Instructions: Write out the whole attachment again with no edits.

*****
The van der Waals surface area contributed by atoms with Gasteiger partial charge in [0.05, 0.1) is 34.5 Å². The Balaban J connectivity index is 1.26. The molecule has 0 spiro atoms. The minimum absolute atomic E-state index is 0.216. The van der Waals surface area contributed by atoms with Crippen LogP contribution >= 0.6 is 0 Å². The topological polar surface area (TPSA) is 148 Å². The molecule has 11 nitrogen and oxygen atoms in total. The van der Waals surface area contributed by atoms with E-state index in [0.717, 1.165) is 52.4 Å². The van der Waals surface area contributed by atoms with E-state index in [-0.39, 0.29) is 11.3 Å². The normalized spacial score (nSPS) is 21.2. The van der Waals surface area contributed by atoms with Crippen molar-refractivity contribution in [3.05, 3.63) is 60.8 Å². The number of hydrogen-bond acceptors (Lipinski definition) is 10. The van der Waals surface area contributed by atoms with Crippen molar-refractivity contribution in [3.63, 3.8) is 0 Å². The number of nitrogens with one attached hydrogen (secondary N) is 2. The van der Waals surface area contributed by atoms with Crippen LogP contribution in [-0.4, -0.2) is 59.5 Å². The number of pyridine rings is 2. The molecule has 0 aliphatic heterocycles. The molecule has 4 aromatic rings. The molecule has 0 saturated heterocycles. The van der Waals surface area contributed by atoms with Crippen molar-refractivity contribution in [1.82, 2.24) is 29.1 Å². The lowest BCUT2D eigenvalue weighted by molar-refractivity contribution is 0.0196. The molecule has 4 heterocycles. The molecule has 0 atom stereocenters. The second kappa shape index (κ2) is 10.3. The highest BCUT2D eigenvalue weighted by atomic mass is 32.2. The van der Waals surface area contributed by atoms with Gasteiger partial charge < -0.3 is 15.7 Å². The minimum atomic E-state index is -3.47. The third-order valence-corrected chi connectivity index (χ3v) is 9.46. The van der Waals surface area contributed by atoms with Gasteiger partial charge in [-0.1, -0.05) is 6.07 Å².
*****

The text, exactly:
The van der Waals surface area contributed by atoms with Gasteiger partial charge in [0.05, 0.1) is 34.5 Å². The Balaban J connectivity index is 1.26. The molecule has 0 spiro atoms. The minimum absolute atomic E-state index is 0.216. The van der Waals surface area contributed by atoms with Crippen LogP contribution >= 0.6 is 0 Å². The topological polar surface area (TPSA) is 148 Å². The molecule has 11 nitrogen and oxygen atoms in total. The van der Waals surface area contributed by atoms with E-state index in [0.717, 1.165) is 52.4 Å². The van der Waals surface area contributed by atoms with E-state index in [-0.39, 0.29) is 11.3 Å². The normalized spacial score (nSPS) is 21.2. The van der Waals surface area contributed by atoms with Crippen molar-refractivity contribution in [3.05, 3.63) is 60.8 Å². The number of hydrogen-bond acceptors (Lipinski definition) is 10. The van der Waals surface area contributed by atoms with Crippen molar-refractivity contribution in [3.63, 3.8) is 0 Å². The number of nitrogens with one attached hydrogen (secondary N) is 2. The van der Waals surface area contributed by atoms with Crippen LogP contribution in [-0.4, -0.2) is 59.5 Å². The number of pyridine rings is 2. The molecule has 0 aliphatic heterocycles. The molecule has 4 aromatic rings. The molecule has 0 saturated heterocycles. The van der Waals surface area contributed by atoms with Crippen molar-refractivity contribution in [1.82, 2.24) is 29.1 Å². The lowest BCUT2D eigenvalue weighted by molar-refractivity contribution is 0.0196. The molecule has 4 heterocycles. The molecule has 0 atom stereocenters. The second kappa shape index (κ2) is 10.3. The highest BCUT2D eigenvalue weighted by atomic mass is 32.2. The van der Waals surface area contributed by atoms with Gasteiger partial charge < -0.3 is 15.7 Å². The minimum atomic E-state index is -3.47. The third-order valence-corrected chi connectivity index (χ3v) is 9.46. The van der Waals surface area contributed by atoms with Gasteiger partial charge in [-0.1, -0.05) is 6.07 Å².